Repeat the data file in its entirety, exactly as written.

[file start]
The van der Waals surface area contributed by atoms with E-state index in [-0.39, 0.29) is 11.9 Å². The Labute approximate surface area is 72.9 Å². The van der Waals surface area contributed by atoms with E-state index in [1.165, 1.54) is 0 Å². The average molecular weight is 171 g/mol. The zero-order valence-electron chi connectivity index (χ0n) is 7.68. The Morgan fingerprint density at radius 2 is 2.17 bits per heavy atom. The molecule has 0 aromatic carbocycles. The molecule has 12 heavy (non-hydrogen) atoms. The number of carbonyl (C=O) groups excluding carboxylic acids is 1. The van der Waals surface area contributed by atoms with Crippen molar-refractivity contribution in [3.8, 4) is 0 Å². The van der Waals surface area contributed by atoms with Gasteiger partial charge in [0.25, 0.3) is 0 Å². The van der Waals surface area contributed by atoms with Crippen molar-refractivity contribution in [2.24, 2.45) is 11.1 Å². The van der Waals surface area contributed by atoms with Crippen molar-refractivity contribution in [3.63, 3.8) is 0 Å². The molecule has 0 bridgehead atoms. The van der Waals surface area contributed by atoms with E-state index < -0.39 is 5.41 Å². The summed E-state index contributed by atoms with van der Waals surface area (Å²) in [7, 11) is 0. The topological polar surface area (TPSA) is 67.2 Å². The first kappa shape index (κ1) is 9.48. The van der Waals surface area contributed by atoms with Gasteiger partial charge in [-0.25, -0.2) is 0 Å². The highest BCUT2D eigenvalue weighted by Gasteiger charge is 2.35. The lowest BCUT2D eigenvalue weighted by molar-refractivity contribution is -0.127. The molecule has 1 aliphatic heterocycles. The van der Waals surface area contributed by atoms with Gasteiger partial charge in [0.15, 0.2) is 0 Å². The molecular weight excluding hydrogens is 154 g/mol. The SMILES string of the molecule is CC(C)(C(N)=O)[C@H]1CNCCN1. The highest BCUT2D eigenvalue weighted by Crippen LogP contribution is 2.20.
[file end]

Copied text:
The van der Waals surface area contributed by atoms with E-state index in [-0.39, 0.29) is 11.9 Å². The Labute approximate surface area is 72.9 Å². The van der Waals surface area contributed by atoms with E-state index in [1.165, 1.54) is 0 Å². The average molecular weight is 171 g/mol. The zero-order valence-electron chi connectivity index (χ0n) is 7.68. The Morgan fingerprint density at radius 2 is 2.17 bits per heavy atom. The molecule has 0 aromatic carbocycles. The molecule has 12 heavy (non-hydrogen) atoms. The number of carbonyl (C=O) groups excluding carboxylic acids is 1. The van der Waals surface area contributed by atoms with Crippen molar-refractivity contribution in [3.8, 4) is 0 Å². The van der Waals surface area contributed by atoms with Gasteiger partial charge in [0.25, 0.3) is 0 Å². The van der Waals surface area contributed by atoms with Crippen molar-refractivity contribution in [2.24, 2.45) is 11.1 Å². The van der Waals surface area contributed by atoms with Crippen molar-refractivity contribution in [3.63, 3.8) is 0 Å². The molecule has 0 bridgehead atoms. The van der Waals surface area contributed by atoms with E-state index < -0.39 is 5.41 Å². The summed E-state index contributed by atoms with van der Waals surface area (Å²) in [7, 11) is 0. The topological polar surface area (TPSA) is 67.2 Å². The first kappa shape index (κ1) is 9.48. The van der Waals surface area contributed by atoms with Gasteiger partial charge in [-0.25, -0.2) is 0 Å². The highest BCUT2D eigenvalue weighted by Gasteiger charge is 2.35. The lowest BCUT2D eigenvalue weighted by molar-refractivity contribution is -0.127. The molecule has 1 aliphatic heterocycles. The van der Waals surface area contributed by atoms with Gasteiger partial charge in [0.15, 0.2) is 0 Å². The molecular weight excluding hydrogens is 154 g/mol. The SMILES string of the molecule is CC(C)(C(N)=O)[C@H]1CNCCN1. The highest BCUT2D eigenvalue weighted by Crippen LogP contribution is 2.20.